Health tips for the older adult

Urinary Tract Infections


Urinary   Tract Infections in the Elderly

Urinary tract infections (UTI) aren't just a nuisance – they can cause serious health problems. A urinary tract infection happens when bacteria in the bladder or kidney multiplies in the urine. Left untreated, a urinary tract infection can become something more serious than merely a set of uncomfortable symptoms. UTIs can lead to acute or chronic kidney infections, which could permanently damage the kidneys and even lead to kidney failure. UTIs are also a leading cause of sepsis, a potentially life-threatening infection of the bloodstream.

Urinary Tract Infections in the Elderly

The population most likely to experience UTIs is the elderly. Elderly people are more vulnerable to UTIs for many reasons, not the least of which is their overall susceptibility to all infections due to the suppressed immune system that comes with age and certain age-related conditions According to the National Institutes of Health (NIH).

Younger people tend to empty the bladder completely upon urination, which helps to keep bacteria from accumulating within the bladder. But elderly men and women experience a weakening of the muscles of the bladder, which leads to more urine being retained in the bladder, poor bladder emptying and incontinence, which can lead to UTIs.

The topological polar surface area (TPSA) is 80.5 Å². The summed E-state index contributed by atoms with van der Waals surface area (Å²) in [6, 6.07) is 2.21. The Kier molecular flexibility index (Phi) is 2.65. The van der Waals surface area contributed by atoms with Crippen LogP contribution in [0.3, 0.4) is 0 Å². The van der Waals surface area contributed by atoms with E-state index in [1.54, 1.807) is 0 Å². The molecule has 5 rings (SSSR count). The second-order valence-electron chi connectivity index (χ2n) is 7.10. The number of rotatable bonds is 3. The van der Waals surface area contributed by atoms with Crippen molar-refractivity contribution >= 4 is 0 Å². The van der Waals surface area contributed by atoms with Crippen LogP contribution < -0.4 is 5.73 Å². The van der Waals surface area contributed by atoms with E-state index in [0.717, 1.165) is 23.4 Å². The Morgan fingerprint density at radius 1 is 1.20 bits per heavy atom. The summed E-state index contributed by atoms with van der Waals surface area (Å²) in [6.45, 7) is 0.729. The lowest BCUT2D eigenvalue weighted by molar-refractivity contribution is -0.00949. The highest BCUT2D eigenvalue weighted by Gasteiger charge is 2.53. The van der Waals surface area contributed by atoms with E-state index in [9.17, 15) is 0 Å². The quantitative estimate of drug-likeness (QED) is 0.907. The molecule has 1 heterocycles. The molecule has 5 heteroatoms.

Symptoms of UTIs

The typical signs and symptoms of a UTI include:

· Urine that appears cloudy

· Bloody urine

· Strong or foul-smelling urine odor

· Frequent or urgent need to urinate

· Pain or burning with urination

· Pressure in the lower pelvis

· Low-grade fever

· Night sweats, shaking, or chills


Elderly people with serious urinary tract infection don't exhibit the hallmark sign of fever because their immune system is unable to mount a response to infection due to the effects of aging. In fact, elders often don't exhibit any of the common symptoms – or don't express them to their caregivers.

Elderly people with serious urinary tract infection don't exhibit the hallmark sign of fever because their immune system is unable to mount a response to infection due to the effects of aging. In fact, elders often don't exhibit any of the common symptoms – or don't express them to their caregivers.

UTIs in the elderly are often mistaken as the early stages of dementia or Alzheimer's, according to NIH, because symptoms include:

· Confusion, or delirium-like state

· Agitation

· Hallucinations

· Other behavioral changes

· Poor motor skills or dizziness

· Falling

Sometimes, these are the only symptoms of a UTI that show up in the elderly—no pain, no fever, no other typical symptoms of a UTI.

Why Do the Elderly Develop UTIs?

According to NIH, the following conditions make the elderly more susceptible to UTIs:

· Diabetes

· Urinary retention (unable to empty the bladder, even if your loved one has just used the bathroom)

· Use of a urinary catheter

· Bowel incontinence

· Enlarged prostate